How might we best manage those who have offended but have mental vulnerabilities? How are risks identified, managed and minimised? What are ideological differences of care and control, punishment and therapy negotiated in practice? These questions are just some which are debated in the eleven chapters of this book. Each with their focus on a given area, authors raise the challenges, controversies, dilemmas and concerns attached to this particular context of delivering justice.
Taking insights on imprisonment, community punishments and forensic services, this book provides a broad analysis of environments. But it also casts a critical light on how punishment of the mentally vulnerable sits within public attitudes and ideas, policy discourses, and the ways in which those seen to present as risky and dangerous are imagined.
Written in a clear and direct style, this book serves as a valuable resource for those studying, working or researching at the intersections of healthcare and criminal justice domains. This book is essential reading for students and practitioners within the fields of criminology and criminal justice, social work, forensic psychology, forensic psychiatry, mental health nursing and probation.
Table of Contents
List of Contributors
List of Tables
- The rise of psychiatry: mental illness/disorder and social control
- Mental health and the criminal courts: Fitness to plead, culpability and the defence of insanity
- Causal relationships or casual associations? Assessing the nature and character of mental illness/disorder and crime
- Containing them, liberating us: The shadow side of criminal psychopathy
- Community Punishment and mental illness and disorder
- Uneasy bedfellows: Imprisonment, mental health and public service austerity
- Continuity and Change in Penal Policy towards Personality Disordered Offenders
- The therapeutic management of child sex offenders
- Mental health, young people and punishments
- ‘Securing’ treatment for female prisoners with mental health issues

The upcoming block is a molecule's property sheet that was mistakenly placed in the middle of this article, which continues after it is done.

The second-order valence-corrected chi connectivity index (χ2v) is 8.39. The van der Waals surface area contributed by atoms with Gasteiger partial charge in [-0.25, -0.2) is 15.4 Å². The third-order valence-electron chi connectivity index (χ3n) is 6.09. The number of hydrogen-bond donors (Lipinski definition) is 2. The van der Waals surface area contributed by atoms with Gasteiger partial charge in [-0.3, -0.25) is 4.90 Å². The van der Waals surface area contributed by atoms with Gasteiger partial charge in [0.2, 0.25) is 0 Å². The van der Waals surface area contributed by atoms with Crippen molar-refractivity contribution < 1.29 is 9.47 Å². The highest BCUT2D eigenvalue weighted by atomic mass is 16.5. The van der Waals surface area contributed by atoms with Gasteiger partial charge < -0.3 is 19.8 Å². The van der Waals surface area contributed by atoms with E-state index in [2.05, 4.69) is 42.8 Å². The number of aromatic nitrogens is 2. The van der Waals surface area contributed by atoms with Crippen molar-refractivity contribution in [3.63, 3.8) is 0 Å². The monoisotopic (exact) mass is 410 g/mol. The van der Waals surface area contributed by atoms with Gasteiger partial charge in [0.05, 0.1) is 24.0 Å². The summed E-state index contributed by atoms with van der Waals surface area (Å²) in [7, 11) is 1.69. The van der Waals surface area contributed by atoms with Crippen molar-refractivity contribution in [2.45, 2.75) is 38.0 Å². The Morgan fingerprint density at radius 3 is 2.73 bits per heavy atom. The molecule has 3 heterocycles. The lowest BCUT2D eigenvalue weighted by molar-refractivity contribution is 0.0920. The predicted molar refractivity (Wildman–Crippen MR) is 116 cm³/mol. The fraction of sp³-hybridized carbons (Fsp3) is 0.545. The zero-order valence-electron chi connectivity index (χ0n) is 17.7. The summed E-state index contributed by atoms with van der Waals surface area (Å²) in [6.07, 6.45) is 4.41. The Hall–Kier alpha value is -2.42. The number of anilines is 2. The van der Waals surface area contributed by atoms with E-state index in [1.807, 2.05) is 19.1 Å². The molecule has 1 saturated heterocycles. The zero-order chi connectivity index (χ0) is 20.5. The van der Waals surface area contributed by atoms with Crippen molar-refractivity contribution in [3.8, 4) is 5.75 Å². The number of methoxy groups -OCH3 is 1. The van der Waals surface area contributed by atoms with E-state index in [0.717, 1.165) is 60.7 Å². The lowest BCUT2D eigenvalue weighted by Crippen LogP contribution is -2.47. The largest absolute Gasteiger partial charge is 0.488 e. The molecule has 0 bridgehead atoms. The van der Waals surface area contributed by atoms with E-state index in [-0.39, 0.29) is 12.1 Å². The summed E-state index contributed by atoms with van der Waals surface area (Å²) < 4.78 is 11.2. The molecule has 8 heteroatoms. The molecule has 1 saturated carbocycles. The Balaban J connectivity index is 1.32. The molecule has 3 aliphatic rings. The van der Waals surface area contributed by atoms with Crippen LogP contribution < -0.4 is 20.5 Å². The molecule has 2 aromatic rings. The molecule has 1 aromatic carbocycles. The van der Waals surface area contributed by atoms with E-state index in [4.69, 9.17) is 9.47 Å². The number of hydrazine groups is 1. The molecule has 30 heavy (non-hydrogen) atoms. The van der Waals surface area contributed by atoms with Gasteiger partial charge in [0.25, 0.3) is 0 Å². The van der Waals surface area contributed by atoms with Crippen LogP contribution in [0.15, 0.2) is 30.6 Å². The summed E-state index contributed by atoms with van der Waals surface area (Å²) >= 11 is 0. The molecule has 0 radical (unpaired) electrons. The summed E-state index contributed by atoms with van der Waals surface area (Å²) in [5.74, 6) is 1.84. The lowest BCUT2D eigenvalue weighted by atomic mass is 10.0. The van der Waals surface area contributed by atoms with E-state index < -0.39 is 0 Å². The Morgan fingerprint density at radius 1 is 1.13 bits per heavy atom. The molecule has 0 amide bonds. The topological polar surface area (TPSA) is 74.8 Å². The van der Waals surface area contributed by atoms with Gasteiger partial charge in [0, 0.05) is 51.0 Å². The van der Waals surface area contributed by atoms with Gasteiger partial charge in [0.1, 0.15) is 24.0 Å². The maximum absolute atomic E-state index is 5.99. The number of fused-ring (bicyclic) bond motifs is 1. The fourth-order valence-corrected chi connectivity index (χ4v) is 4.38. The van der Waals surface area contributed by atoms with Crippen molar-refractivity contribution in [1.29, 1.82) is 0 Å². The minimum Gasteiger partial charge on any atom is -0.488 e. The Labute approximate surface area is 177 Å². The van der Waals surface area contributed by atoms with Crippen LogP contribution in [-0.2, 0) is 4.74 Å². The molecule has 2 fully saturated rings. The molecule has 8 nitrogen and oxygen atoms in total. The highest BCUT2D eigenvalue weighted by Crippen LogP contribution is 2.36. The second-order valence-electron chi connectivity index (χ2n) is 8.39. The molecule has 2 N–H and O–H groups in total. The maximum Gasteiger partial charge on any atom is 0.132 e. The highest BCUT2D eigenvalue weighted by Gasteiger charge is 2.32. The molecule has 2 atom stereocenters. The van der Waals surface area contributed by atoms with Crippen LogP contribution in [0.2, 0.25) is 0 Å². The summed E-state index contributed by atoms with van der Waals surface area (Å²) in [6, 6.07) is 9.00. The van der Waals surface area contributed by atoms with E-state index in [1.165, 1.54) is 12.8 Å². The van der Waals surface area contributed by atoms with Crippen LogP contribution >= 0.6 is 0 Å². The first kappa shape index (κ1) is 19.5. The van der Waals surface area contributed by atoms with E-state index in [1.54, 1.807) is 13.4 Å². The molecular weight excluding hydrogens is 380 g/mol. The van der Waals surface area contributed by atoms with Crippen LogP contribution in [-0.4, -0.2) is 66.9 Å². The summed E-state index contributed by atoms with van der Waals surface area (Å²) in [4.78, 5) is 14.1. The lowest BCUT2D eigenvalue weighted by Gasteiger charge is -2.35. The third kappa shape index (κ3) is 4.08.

- Intellectual Disability and Punishments
Barbara McNamara and Jason Powell
Rajan (Taj) Nathan
Gillian Buck and Sean Creaney
Paul Taylor is Head of the Department of Social and Political Science at the University of Chester, UK. His research is interdisciplinary, drawing together areas of criminology with the more general concerns of culture within public service/armed forces occupations. Further, he writes and researches on a range of substantive issues relating to biography, including: mentally vulnerable individuals and the criminal justice process; ageing, welfare and punishment; and criminal justice practitioner well-being.
Sharon Morley is a Senior Lecturer at the University of Chester, UK. Her research and publications have focused on a wide range of criminological topics. Her main research has focused on narrative accounts of young women and their everyday experiences of violence, dating violence, precautionary strategies, and gender, space and self-regulation. More recently her research is concerned with female offences who have mental health issues, particularly the punishment of women offenders who have mental health issues. Sharon’s books include the Series of Companions in crime and criminology, in this series she edited the Companion to state power, liberties and rights (Policy Press). Her publications also include articles on mental health, victimisation and injustice.
Jason Powell is Professor of Social Gerontology and Associate Dean of Health and Social Care at The University of Staffordshire. He is an elected Academician of The Academy of Urbanism. Dr. Powell has interests in interdisciplinary research focusing on ageing, Foucault and social policy. He has held many research and knowledge exchange grants in the UK, EU and Asia and disseminated his research globally with many publications, including 72 academic books and top ranked refereed journal articles. These include The Journal of Applied Gerontology; Journal of Health Politics, Policy and Law; and The Scandinavian Journal of Caring Sciences. Dr. Powell is Editor-in-Chief of Illness, Crisis & Loss (SAGE).